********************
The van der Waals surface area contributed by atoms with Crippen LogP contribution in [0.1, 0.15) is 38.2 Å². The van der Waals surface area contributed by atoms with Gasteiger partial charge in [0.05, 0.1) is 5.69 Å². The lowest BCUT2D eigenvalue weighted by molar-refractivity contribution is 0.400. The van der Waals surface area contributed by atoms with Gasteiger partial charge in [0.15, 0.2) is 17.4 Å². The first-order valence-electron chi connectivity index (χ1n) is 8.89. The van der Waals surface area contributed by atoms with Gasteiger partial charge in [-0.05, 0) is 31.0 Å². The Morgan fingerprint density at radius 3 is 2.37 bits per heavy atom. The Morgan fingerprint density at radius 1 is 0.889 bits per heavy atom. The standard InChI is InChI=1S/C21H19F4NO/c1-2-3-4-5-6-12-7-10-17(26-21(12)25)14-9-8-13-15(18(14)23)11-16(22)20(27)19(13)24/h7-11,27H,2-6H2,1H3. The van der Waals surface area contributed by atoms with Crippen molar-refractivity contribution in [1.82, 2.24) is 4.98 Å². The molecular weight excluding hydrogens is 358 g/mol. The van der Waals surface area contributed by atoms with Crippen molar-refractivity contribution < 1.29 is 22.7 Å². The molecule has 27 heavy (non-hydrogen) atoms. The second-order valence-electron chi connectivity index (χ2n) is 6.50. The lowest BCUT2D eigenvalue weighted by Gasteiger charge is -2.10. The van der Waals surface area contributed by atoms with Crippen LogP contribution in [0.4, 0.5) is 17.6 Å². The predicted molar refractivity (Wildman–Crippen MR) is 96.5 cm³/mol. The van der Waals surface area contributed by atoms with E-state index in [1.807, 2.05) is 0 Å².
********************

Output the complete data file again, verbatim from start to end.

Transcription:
The van der Waals surface area contributed by atoms with Crippen LogP contribution in [0.1, 0.15) is 38.2 Å². The van der Waals surface area contributed by atoms with Gasteiger partial charge in [0.05, 0.1) is 5.69 Å². The lowest BCUT2D eigenvalue weighted by molar-refractivity contribution is 0.400. The van der Waals surface area contributed by atoms with Gasteiger partial charge in [0.15, 0.2) is 17.4 Å². The first-order valence-electron chi connectivity index (χ1n) is 8.89. The van der Waals surface area contributed by atoms with Gasteiger partial charge in [-0.05, 0) is 31.0 Å². The Morgan fingerprint density at radius 3 is 2.37 bits per heavy atom. The Morgan fingerprint density at radius 1 is 0.889 bits per heavy atom. The standard InChI is InChI=1S/C21H19F4NO/c1-2-3-4-5-6-12-7-10-17(26-21(12)25)14-9-8-13-15(18(14)23)11-16(22)20(27)19(13)24/h7-11,27H,2-6H2,1H3. The van der Waals surface area contributed by atoms with Crippen molar-refractivity contribution in [1.82, 2.24) is 4.98 Å². The molecular weight excluding hydrogens is 358 g/mol. The van der Waals surface area contributed by atoms with Crippen molar-refractivity contribution < 1.29 is 22.7 Å². The molecule has 27 heavy (non-hydrogen) atoms. The second-order valence-electron chi connectivity index (χ2n) is 6.50. The lowest BCUT2D eigenvalue weighted by Gasteiger charge is -2.10. The van der Waals surface area contributed by atoms with Crippen LogP contribution in [0.4, 0.5) is 17.6 Å². The predicted molar refractivity (Wildman–Crippen MR) is 96.5 cm³/mol. The van der Waals surface area contributed by atoms with E-state index in [1.807, 2.05) is 0 Å².